Getting a matching tattoo with your best friend or dedicating a piece of ink to a lost loved one isn't a new concept — but the latest way people are choosing to do so certainly is. Enter: DNA tattoos.
Typically, the kind of trends we see in this department come in the form of small, dainty designs or symbolic body art etched on the likes of Hollywood's elite. But the latest fad is in a league of its own — which, according to The New York Times, involves imbuing the DNA of a loved one into tattoo ink.
Primarily recognised by underground artist as "morbid ink," this process has been further developed by Patrick Duffy's Endeavor Life Sciences. Here's how it works: Everence, a powdery substance, is synthesised from a sample of DNA — like from the inside of someone's mouth, carbonised hair, or cremated ashes, for example. The New York Times explained that customers mail these DNA samples to Endeavor’s laboratory in Quonset, R.I., where it is then "milled, sterilised, and enclosed in microscopic capsules of PMMA." The samples are then brought in to a tattoo artist, where they then mixed it in with the ink.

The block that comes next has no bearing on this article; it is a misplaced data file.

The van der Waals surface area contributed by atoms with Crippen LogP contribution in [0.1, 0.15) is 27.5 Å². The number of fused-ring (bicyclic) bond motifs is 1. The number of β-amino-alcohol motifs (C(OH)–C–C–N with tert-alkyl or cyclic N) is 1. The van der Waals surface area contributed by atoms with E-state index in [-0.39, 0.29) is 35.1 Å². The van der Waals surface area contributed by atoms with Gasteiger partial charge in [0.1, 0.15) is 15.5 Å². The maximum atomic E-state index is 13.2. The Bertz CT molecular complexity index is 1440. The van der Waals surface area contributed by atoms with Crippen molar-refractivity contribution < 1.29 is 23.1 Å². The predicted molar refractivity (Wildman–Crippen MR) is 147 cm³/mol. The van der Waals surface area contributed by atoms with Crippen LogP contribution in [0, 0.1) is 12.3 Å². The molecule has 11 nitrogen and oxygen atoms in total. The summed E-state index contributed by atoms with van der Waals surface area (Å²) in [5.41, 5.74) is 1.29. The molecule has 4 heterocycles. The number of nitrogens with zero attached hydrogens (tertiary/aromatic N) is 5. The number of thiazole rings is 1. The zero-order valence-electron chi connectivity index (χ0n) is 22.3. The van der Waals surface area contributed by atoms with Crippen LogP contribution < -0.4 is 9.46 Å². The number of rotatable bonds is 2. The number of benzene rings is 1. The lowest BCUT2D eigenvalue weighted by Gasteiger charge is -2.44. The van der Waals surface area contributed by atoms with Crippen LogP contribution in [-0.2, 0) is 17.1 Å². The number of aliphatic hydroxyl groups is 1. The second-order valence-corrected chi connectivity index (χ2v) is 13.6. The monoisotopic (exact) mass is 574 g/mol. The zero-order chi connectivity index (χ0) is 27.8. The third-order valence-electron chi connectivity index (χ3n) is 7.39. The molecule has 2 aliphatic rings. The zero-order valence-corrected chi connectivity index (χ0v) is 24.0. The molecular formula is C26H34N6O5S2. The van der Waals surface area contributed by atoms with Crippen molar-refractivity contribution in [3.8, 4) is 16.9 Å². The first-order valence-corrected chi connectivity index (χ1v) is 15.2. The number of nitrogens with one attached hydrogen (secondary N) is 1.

Reportedly, this practice is safe for injection because the non-biodegradable polymer used doesn't absorb into the skin, which eliminates the risk of being recognised by the immune system. However, it doesn't come without risk. As of right now, tattoo ink is recognised by the FDA as a cosmetic — meaning it's not regulated (although the administration does caution consumers about potential infections and dangers of tattoos).
And it will set you back around £400. This includes the kit to retrieve the DNA, the process of creating the powder, and the eventual return to the client months later. “Initially, Everence will take a limited amount of pre-orders to gauge demand," reported The New York Times. "The company will offer payment plans for those who cannot afford to pay all at once."